As it is often said, the enemy gets a vote. America most recently learned that lesson in Afghanistan and the second Iraq War (2003–11); and Israel experienced it during their 2006 campaign to oust Hezbollah from southern Lebanon. The Gaza and Lebanon invasion examples show that even the vaunted IDF has its limits. If these small wars in compact geographic spaces can get very costly and messy, what would a war against Iran with the largest population, and largest geographic area confronted since World War II yield? Why would the IDF have a more decisive outcome versus a massive nation-state like Iran than it did the insurgent forces of Hamas or Hezbollah? For that matter, why would the United States?

The enemy will not follow your script. It is highly unlikely that Iran would just sit back and take it if the United States or Israel resorted to the “military option.” The second Iraq War and Israel’s latest incursion into Lebanon should remind hawks in both nations that the outcome and course of a war is entirely unpredictable. While the military option may provide some degree of short-term visceral satisfaction for the cowboys that want to teach Iran a lesson, every American should be aware that that option has a high potential for both escalation and protraction.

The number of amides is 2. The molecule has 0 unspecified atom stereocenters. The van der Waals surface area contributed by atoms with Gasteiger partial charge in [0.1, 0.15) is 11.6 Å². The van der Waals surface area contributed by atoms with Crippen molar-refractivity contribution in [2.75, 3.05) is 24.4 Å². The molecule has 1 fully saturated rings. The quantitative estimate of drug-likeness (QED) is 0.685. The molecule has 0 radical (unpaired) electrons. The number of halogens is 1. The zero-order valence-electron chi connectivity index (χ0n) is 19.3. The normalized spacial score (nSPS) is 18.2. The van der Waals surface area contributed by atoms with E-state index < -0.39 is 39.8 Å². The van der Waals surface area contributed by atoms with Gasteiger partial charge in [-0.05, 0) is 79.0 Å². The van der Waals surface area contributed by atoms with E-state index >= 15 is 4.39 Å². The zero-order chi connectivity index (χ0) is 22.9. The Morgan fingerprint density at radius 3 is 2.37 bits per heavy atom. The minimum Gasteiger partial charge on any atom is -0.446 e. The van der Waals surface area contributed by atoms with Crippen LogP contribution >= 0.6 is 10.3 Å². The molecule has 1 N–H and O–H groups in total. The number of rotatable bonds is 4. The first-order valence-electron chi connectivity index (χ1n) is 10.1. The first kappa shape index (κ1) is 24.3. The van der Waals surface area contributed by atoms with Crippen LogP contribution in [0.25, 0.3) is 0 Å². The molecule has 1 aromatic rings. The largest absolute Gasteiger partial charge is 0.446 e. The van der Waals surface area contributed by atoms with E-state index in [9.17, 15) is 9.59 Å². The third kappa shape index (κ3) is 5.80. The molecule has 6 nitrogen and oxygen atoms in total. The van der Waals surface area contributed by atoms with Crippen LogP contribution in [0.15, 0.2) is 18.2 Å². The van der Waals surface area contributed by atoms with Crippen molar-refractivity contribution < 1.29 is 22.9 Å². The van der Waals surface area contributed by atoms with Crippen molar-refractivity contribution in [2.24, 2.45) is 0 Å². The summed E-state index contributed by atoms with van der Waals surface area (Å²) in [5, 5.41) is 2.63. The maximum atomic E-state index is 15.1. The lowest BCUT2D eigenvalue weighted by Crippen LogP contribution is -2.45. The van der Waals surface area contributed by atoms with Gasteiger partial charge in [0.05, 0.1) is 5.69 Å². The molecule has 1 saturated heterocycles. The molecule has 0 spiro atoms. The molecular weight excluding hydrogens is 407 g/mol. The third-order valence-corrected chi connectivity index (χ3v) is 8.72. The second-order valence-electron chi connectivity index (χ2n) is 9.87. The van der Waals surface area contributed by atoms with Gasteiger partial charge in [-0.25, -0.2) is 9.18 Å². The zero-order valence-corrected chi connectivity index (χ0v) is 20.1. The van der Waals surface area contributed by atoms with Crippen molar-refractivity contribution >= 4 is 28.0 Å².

Turning now to the other side of the conversation, the diplomatic doves know that military action is both unlikely to deter or destroy Iran’s nuclear program. Nor will it bring Iran into the mainstream of responsible nations. There is an interesting group called “The Iran Project.” The individuals in it are the leading voices of the cautious doves; they include Richard Armitage, Marine Gen. Anthony Zinni, Adm. William Fallon, Lawrence Wilkerson and 30 other prominent individuals from both conservative and liberal points of view. In an effort to inject informed and reasoned analysis into the debate about Iran, “The Iran Project” has produced a series of publically available documents that have been left on the desk of every serving U.S. senator and representative.